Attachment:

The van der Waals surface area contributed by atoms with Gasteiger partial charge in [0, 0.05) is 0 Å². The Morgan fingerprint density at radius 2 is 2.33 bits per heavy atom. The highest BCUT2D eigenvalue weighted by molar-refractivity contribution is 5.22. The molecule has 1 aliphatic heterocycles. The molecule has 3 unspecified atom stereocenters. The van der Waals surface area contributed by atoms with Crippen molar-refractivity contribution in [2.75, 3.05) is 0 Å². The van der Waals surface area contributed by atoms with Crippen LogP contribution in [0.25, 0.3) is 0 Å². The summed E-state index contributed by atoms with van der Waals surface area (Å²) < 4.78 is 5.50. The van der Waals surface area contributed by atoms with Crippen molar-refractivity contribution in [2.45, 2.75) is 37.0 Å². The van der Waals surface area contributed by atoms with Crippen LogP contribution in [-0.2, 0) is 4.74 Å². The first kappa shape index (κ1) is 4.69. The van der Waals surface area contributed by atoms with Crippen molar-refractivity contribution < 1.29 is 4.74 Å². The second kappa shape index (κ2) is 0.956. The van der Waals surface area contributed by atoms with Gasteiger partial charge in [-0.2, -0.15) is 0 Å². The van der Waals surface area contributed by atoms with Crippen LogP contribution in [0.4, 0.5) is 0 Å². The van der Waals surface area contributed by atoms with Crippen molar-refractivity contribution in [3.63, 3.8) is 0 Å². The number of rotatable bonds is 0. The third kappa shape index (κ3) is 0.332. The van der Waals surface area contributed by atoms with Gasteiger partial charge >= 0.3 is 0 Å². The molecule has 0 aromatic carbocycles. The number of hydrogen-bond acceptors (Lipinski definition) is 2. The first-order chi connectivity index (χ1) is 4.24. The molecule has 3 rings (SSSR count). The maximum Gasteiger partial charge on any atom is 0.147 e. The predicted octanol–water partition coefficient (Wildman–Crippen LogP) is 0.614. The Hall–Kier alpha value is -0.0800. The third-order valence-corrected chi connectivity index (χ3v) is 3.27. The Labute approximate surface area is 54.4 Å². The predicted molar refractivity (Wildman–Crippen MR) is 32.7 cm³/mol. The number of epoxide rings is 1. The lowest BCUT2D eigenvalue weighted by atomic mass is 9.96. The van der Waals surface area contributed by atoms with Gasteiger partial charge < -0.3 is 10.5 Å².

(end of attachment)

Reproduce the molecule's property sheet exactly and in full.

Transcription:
The van der Waals surface area contributed by atoms with Gasteiger partial charge in [0, 0.05) is 0 Å². The Morgan fingerprint density at radius 2 is 2.33 bits per heavy atom. The highest BCUT2D eigenvalue weighted by molar-refractivity contribution is 5.22. The molecule has 1 aliphatic heterocycles. The molecule has 3 unspecified atom stereocenters. The van der Waals surface area contributed by atoms with Crippen molar-refractivity contribution in [2.75, 3.05) is 0 Å². The van der Waals surface area contributed by atoms with Crippen LogP contribution in [0.25, 0.3) is 0 Å². The summed E-state index contributed by atoms with van der Waals surface area (Å²) < 4.78 is 5.50. The van der Waals surface area contributed by atoms with Crippen molar-refractivity contribution in [2.45, 2.75) is 37.0 Å². The van der Waals surface area contributed by atoms with Crippen LogP contribution in [-0.2, 0) is 4.74 Å². The first kappa shape index (κ1) is 4.69. The van der Waals surface area contributed by atoms with Crippen molar-refractivity contribution < 1.29 is 4.74 Å². The second kappa shape index (κ2) is 0.956. The van der Waals surface area contributed by atoms with Gasteiger partial charge in [-0.2, -0.15) is 0 Å². The van der Waals surface area contributed by atoms with Crippen LogP contribution in [0.4, 0.5) is 0 Å². The van der Waals surface area contributed by atoms with Crippen molar-refractivity contribution in [3.63, 3.8) is 0 Å². The number of rotatable bonds is 0. The third kappa shape index (κ3) is 0.332. The van der Waals surface area contributed by atoms with Gasteiger partial charge >= 0.3 is 0 Å². The molecule has 0 aromatic carbocycles. The number of hydrogen-bond acceptors (Lipinski definition) is 2. The first-order chi connectivity index (χ1) is 4.24. The molecule has 3 rings (SSSR count). The maximum Gasteiger partial charge on any atom is 0.147 e. The predicted octanol–water partition coefficient (Wildman–Crippen LogP) is 0.614. The Hall–Kier alpha value is -0.0800. The third-order valence-corrected chi connectivity index (χ3v) is 3.27. The Labute approximate surface area is 54.4 Å². The predicted molar refractivity (Wildman–Crippen MR) is 32.7 cm³/mol. The number of epoxide rings is 1. The lowest BCUT2D eigenvalue weighted by atomic mass is 9.96. The van der Waals surface area contributed by atoms with Gasteiger partial charge < -0.3 is 10.5 Å².